Featured Commentary

The Public Turns Against Teacher Tenure

by Paul E. Petersonvia Wall Street Journal
Tuesday, August 19, 2014

It's back-to-school season, but teacher tenure has been a hot topic since summer began. In June a California court ruled that the state's tenure and seniority laws are unconstitutional in Vergara v. State of California. Minority students have filed a similar case in New York, with more to come elsewhere.

Blogs

The Hidden Half: School Employees Who Don’t Teach

by Chester E. Finn Jr.via Education Next
Friday, August 15, 2014

Why do American public schools spend more of their operating budgets on non-teachers than almost every other country in the world, including nations that are as prosperous and humane as ours? We can’t be certain.

Other Media

Does It Even Matter if Americans Are Terrible At Math?

quoting Eric Hanushekvia Vox
Wednesday, August 13, 2014

If there's one thing Americans know about international tests, it's this: we aren't very good at them. In 2012, the last time 15-year-olds from 65 countries and economies took an international math test, the US ended up ranked far from the top — particularly in math, where they were 27th of 34 countries. (The rankings aren't an exact science; the US could be ranked anywhere between 23rd and 29th, according to the Organization for Economic and Community Development.)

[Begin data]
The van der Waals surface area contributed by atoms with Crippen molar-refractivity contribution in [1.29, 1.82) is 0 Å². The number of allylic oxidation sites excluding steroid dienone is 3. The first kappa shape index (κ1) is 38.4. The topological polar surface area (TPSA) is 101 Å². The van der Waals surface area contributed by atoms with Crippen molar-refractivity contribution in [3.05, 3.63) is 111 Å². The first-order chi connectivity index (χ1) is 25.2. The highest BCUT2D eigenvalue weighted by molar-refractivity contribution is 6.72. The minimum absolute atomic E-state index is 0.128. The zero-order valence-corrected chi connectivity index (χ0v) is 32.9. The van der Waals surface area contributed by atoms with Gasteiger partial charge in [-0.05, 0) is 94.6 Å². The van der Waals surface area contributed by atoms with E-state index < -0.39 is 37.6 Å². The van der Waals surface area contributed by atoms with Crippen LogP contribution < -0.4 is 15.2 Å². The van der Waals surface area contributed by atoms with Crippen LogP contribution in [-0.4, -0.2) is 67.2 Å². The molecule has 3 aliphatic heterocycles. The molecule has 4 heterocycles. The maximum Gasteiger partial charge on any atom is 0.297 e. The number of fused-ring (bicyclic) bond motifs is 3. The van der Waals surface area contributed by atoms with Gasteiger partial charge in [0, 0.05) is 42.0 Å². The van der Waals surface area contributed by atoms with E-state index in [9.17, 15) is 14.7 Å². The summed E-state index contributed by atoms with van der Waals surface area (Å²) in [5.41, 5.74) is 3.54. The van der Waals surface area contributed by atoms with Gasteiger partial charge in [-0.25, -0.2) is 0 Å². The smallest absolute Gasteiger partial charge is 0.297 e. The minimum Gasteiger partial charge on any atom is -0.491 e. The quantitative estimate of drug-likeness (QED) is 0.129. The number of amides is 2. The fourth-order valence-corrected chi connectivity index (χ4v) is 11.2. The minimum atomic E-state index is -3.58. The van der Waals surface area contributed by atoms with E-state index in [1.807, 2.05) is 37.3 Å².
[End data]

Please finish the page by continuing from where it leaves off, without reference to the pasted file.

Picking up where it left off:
Blogs

Saving Schools—Launching My MOOC on HarvardX

by Paul E. Petersonvia Education Next
Monday, August 4, 2014

“Put your money where your mouth is. ”The shibboleth has haunted me since 2010 when I concluded my book Saving Schools with an endorsement of online learning. Using new technologies, students could choose among dozens of options, I said. One great lecturer could teach thousands, even millions, I imagined. Outside experts could view the content, identify weaknesses, propose solutions, I argued.  Continuous improvement would replace the stagnation of the past 50 years of American education, I hoped.

Blogs

Save Our Data! Protect the Integrity of Education Statistics

by Chester E. Finn Jr.via Education Next
Monday, August 4, 2014